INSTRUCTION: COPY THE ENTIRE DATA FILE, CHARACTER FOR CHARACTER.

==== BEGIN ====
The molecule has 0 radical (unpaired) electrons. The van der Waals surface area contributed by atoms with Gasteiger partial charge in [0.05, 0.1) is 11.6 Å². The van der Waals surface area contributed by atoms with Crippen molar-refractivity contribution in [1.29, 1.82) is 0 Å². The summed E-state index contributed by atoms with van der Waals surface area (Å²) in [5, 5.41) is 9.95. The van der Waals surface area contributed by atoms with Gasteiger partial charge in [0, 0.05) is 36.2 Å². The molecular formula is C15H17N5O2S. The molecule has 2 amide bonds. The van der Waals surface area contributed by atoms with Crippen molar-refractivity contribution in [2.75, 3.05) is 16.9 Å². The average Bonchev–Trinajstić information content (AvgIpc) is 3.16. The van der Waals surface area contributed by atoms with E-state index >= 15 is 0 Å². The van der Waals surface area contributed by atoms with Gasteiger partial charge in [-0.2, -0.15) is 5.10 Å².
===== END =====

The molecule has 0 radical (unpaired) electrons. The van der Waals surface area contributed by atoms with Gasteiger partial charge in [0.05, 0.1) is 11.6 Å². The van der Waals surface area contributed by atoms with Crippen molar-refractivity contribution in [1.29, 1.82) is 0 Å². The summed E-state index contributed by atoms with van der Waals surface area (Å²) in [5, 5.41) is 9.95. The van der Waals surface area contributed by atoms with Gasteiger partial charge in [0, 0.05) is 36.2 Å². The molecular formula is C15H17N5O2S. The molecule has 2 amide bonds. The van der Waals surface area contributed by atoms with Crippen molar-refractivity contribution in [2.75, 3.05) is 16.9 Å². The average Bonchev–Trinajstić information content (AvgIpc) is 3.16. The van der Waals surface area contributed by atoms with E-state index >= 15 is 0 Å². The van der Waals surface area contributed by atoms with Gasteiger partial charge in [-0.2, -0.15) is 5.10 Å².